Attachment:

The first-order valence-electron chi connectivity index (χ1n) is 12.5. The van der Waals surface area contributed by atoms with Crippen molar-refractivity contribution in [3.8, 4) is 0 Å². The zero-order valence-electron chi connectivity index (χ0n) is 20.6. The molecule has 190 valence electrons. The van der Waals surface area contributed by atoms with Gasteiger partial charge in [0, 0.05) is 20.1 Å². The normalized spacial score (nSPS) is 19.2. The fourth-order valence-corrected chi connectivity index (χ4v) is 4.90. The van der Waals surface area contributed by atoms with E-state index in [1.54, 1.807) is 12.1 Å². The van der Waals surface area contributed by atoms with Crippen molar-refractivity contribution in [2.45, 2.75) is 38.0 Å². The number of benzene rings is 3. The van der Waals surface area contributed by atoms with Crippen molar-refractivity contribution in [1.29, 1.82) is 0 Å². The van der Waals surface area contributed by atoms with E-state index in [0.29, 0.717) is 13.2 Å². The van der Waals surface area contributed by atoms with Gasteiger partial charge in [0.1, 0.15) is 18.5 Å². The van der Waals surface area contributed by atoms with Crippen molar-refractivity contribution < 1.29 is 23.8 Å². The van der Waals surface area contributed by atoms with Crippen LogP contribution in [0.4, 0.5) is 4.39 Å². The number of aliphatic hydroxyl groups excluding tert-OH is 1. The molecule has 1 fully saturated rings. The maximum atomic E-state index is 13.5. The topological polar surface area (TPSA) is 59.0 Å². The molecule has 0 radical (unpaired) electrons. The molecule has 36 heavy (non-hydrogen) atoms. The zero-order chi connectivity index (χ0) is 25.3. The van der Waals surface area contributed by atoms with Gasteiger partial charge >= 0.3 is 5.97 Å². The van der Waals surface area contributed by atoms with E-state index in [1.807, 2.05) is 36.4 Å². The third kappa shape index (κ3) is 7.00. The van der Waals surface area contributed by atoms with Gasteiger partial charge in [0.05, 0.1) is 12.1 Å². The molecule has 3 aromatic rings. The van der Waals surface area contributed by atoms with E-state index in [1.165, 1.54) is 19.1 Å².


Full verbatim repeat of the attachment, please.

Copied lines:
The first-order valence-electron chi connectivity index (χ1n) is 12.5. The van der Waals surface area contributed by atoms with Crippen molar-refractivity contribution in [3.8, 4) is 0 Å². The zero-order valence-electron chi connectivity index (χ0n) is 20.6. The molecule has 190 valence electrons. The van der Waals surface area contributed by atoms with Gasteiger partial charge in [0, 0.05) is 20.1 Å². The normalized spacial score (nSPS) is 19.2. The fourth-order valence-corrected chi connectivity index (χ4v) is 4.90. The van der Waals surface area contributed by atoms with E-state index in [1.54, 1.807) is 12.1 Å². The van der Waals surface area contributed by atoms with Crippen molar-refractivity contribution in [2.45, 2.75) is 38.0 Å². The number of benzene rings is 3. The van der Waals surface area contributed by atoms with Crippen molar-refractivity contribution in [1.29, 1.82) is 0 Å². The van der Waals surface area contributed by atoms with E-state index in [0.29, 0.717) is 13.2 Å². The van der Waals surface area contributed by atoms with Gasteiger partial charge in [0.1, 0.15) is 18.5 Å². The van der Waals surface area contributed by atoms with Crippen molar-refractivity contribution < 1.29 is 23.8 Å². The van der Waals surface area contributed by atoms with Crippen LogP contribution in [0.4, 0.5) is 4.39 Å². The number of aliphatic hydroxyl groups excluding tert-OH is 1. The molecule has 1 fully saturated rings. The maximum atomic E-state index is 13.5. The topological polar surface area (TPSA) is 59.0 Å². The molecule has 0 radical (unpaired) electrons. The molecule has 36 heavy (non-hydrogen) atoms. The zero-order chi connectivity index (χ0) is 25.3. The van der Waals surface area contributed by atoms with Gasteiger partial charge >= 0.3 is 5.97 Å². The van der Waals surface area contributed by atoms with E-state index in [1.807, 2.05) is 36.4 Å². The third kappa shape index (κ3) is 7.00. The van der Waals surface area contributed by atoms with Gasteiger partial charge in [0.05, 0.1) is 12.1 Å². The molecule has 3 aromatic rings. The van der Waals surface area contributed by atoms with E-state index in [1.165, 1.54) is 19.1 Å².